Coming Out: Whose Call is it Anyway?

Imagine that one day you have planned to attend an event for a famous person. Maybe it’s an intimate concert where only a few hundred are attending. Or a book signing by your favorite author who is at a convention with hundreds of people. Or even a rally for a foreign dignitary you respect. Someone else who is in attendance at that same event has murder on the brain. Doesn’t matter who they are. Doesn’t matter why they intend to kill the person on whom the spotlight shines. All that matters is that they are there to end a life and you just happen to be next to this person at the event. Without thinking, as soon as you see this person’s arm go up to take aim, you grab their arm, thereby preventing the death of said famous person.

With all of those people there, someone is bound to notice what has happened and that you saved a life. They may, for a time, think you had something to do with it, but in the end, you’re hailed as a hero. Within hours of the authorities releasing you after being satisfied you managed to prevent the murder, the media is learning all they can about you. They learn about your years of service in the military, which of course, can only brighten the light shining upon you now. However, they continue to dig, because the media are never satisfied until they’ve turned over every rock and sifted through every grain of dirt available about you. In that digging they discover that you are homosexual. Only problem is that only some of the people in your life know that you are homosexual. The people you know and work with know and your friends, of course, but not your family, your parents.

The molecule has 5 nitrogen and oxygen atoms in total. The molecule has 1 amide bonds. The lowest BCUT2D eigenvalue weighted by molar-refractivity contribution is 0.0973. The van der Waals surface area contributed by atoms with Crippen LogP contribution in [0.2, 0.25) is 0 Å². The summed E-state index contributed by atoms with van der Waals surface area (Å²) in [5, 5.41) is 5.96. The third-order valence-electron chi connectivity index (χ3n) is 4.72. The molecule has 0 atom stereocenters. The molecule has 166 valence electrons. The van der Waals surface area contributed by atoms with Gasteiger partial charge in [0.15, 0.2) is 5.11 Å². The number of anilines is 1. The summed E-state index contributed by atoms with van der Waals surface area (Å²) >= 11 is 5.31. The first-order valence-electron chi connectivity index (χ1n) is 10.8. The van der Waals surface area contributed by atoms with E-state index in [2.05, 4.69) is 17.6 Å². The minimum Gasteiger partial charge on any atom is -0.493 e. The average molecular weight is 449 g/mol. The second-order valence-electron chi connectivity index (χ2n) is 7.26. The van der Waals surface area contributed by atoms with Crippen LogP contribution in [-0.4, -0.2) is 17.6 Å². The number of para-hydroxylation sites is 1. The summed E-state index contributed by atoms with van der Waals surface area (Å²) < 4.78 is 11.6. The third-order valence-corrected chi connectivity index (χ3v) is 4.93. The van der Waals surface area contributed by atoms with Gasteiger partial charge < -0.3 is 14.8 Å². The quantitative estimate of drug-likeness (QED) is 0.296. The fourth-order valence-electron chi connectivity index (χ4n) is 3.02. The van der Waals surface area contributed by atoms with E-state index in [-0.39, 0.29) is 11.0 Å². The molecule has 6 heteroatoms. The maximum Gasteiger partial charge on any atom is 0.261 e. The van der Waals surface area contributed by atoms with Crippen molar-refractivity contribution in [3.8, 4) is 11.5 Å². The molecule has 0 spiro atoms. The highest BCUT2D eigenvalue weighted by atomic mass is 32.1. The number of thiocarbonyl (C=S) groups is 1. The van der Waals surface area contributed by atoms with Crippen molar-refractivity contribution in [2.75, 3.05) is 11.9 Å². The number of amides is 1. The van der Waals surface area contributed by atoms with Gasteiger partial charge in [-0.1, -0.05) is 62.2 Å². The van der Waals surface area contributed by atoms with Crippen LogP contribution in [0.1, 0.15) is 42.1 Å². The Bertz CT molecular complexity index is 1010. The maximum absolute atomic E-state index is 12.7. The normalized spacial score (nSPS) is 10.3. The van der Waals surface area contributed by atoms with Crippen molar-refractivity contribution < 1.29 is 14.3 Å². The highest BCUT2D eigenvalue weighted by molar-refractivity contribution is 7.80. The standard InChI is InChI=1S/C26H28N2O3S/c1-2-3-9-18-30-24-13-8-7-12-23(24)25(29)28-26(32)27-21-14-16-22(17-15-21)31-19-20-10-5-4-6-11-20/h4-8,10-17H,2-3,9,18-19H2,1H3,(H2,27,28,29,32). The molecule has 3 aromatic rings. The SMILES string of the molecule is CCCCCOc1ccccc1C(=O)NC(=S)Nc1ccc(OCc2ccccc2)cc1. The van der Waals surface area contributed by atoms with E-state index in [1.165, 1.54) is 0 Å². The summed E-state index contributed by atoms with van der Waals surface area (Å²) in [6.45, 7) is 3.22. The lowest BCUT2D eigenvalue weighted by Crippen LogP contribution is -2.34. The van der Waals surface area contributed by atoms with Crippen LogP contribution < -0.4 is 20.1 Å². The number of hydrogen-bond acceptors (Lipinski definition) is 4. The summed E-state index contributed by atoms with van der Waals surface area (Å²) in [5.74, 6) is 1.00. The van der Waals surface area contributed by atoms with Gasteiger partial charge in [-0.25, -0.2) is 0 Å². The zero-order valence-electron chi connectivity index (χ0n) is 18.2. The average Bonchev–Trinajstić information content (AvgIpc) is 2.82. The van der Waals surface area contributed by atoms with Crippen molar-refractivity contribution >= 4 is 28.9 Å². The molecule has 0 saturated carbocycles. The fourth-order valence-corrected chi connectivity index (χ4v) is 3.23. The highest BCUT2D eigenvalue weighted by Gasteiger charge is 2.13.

That one act of heroism has put you in the spotlight in a way you never imagined. Suddenly, the entire country, and probably the world, knows that you are gay, including your parents. You have no say in the matter. The LGBT community is thrilled with your actions because that proves that despite what Conservative Christians believe, LGBT people are not the bad guy. The media are protected due to the First Amendment Right of Freedom of the Press. Doesn’t matter to them if you wanted to be outed or not. All that matters is that everyone knows that this famous person was saved and that the world must know every intimate detail of your life. You have no say in the matter.

So how would you feel if this happened to you? Does the LGBT community have the right to use you or any one of us as the face of the movement without our consent? Where does privacy begin and the right of others to know end? What would you do if you were in this situation? Would knowing that this happened to someone for real make you think twice before trying to save a life?

This scenario has basis in reality. It happened to a man called Oliver Sipple when he happened to be near a rally for President Ford on September 22, 1975 where he prevented a woman, Sara Jane Moore, from assassinating the president. Mr Sipple was a decorated US Marine and a Vietnam Veteran. He was also gay. He sued a collection of media companies for outing him against his will, but in the end he lost. I feel he’s definitely a pioneer for the LGBT community, even though it was against his will to be so defined.

I heard Mr Sipple’s story on the NPR programme Radiolab. You can listen to it on this page where you scroll down to his name.

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